You know you’ve got a problem when former California governor Arnold (the Governator) Schwarzenegger and present chief state executive Jerry (Governor Moonbeam) Brown are on the same page about an issue. We’re talking about the brewing pension disaster in the Golden State. The particular set of circumstances unfolding are an almost perfect example of the idea of “unfunded liability” rearing its ugly head around the nation. We’ll get to the numbers in a moment but first a little background.
State workers in California pay into a pension system administered by a board known as CalPERS. The acronym is not important. What is important is that this huge pile of cash which is used to pay for member retirement is becoming something of a financial disaster. If one were very naïve, one might think that, through prudent investments and financial savvy, the state always has enough money on hand to make good on its pension payment obligations. The reality is that the plan is only about 70% funded, with a current “unfunded liability” of more than $38 billion dollars.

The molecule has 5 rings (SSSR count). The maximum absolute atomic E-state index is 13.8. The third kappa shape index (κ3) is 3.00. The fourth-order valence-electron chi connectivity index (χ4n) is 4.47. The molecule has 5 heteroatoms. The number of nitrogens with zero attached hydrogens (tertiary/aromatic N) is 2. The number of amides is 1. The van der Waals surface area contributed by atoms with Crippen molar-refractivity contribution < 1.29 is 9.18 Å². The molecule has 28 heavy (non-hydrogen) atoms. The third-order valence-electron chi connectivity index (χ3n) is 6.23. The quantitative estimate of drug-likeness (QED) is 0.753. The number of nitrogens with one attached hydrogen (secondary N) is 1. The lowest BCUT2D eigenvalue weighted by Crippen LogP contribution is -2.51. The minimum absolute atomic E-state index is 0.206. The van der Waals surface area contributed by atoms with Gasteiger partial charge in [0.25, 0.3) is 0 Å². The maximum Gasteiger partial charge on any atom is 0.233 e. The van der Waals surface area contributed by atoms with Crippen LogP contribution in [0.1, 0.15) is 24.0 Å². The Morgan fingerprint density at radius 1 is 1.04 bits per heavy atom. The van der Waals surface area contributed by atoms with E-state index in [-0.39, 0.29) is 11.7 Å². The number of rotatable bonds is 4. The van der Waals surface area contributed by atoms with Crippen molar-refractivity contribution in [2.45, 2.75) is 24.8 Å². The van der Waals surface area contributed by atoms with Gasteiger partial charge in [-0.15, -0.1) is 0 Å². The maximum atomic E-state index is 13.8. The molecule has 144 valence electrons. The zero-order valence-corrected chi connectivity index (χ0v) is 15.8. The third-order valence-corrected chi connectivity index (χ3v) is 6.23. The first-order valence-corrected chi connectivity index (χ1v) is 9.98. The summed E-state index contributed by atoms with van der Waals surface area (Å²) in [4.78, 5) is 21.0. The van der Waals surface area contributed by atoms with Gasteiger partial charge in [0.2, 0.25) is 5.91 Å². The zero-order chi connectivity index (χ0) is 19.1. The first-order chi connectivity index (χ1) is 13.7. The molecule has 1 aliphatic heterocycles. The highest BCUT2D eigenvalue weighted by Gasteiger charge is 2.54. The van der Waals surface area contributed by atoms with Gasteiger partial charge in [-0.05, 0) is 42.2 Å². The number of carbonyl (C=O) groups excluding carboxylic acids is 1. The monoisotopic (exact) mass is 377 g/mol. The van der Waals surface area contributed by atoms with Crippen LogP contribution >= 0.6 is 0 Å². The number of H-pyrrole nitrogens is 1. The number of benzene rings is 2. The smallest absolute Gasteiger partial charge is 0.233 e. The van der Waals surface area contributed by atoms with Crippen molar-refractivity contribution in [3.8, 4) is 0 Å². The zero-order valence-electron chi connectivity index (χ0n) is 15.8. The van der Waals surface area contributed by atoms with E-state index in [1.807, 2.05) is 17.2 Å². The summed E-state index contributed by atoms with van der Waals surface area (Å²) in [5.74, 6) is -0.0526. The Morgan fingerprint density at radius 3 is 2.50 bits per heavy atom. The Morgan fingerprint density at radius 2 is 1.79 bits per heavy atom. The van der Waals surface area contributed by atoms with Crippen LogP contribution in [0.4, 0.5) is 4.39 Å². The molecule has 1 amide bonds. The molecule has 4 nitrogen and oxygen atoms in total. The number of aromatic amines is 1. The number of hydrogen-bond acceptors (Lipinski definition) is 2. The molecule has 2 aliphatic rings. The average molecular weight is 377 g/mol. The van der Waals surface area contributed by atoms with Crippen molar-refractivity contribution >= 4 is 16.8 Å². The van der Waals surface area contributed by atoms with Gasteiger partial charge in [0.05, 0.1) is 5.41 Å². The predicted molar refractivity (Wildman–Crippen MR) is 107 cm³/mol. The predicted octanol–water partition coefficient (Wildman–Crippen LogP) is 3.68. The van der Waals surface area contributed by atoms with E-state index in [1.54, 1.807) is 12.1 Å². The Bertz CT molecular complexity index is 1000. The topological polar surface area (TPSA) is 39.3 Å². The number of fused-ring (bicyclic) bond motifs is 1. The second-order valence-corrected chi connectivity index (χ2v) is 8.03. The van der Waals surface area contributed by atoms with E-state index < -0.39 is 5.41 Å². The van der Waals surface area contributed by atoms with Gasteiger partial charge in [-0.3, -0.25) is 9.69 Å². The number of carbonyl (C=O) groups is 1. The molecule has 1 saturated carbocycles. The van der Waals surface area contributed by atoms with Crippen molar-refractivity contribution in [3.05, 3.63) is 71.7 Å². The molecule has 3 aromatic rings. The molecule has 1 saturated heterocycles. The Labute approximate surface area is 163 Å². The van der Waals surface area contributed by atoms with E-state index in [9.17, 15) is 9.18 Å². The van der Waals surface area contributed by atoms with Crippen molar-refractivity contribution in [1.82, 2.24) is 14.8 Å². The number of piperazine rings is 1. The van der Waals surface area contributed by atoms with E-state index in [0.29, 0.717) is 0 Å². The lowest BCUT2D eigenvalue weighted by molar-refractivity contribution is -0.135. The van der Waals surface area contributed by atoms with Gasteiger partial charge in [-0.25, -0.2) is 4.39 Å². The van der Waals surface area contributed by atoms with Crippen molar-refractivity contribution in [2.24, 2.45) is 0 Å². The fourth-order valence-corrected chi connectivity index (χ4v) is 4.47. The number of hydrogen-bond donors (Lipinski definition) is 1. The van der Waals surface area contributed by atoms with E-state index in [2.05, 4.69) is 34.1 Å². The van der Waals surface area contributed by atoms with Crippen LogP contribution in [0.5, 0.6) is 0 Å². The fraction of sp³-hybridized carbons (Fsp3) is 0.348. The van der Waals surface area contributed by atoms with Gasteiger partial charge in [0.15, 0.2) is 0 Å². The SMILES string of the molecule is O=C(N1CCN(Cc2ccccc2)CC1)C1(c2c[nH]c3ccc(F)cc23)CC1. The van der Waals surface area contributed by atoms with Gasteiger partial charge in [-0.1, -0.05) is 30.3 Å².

Like Schwarzenegger before him, Governor Brown realized that, despite a $16 billion overall state budget deficit, it makes more sense to pay as much as possible into pension coffers in order to avoid what amounts to a loan costing $145.9 million over the next two decades.
But CalPERS is not hip to this way of thinking. They rejected Brown’s request to pay more into state worker pensions to avoid having to eventually borrow money. Considering the state’s current creditworthiness ranks slightly lower than cattle dung, incurring more loans at terribly high interest rates only hastens the slide into financial oblivion. If you’re thinking now is not a great time to be a retired state worker in California, you’re right.
The real problem with funding is that pension investments took a nose dive in 2008, thanks to a stock market crash, and are not even close to recovering. Wait a minute! The long term stability of state workers’ golden years hang in the balance of the whims of a capricious stock market? Yep. Almost makes you wish you’d invested in real estate instead, doesn’t it?
The Heroic Investing Team
Flickr / DonkeyHotey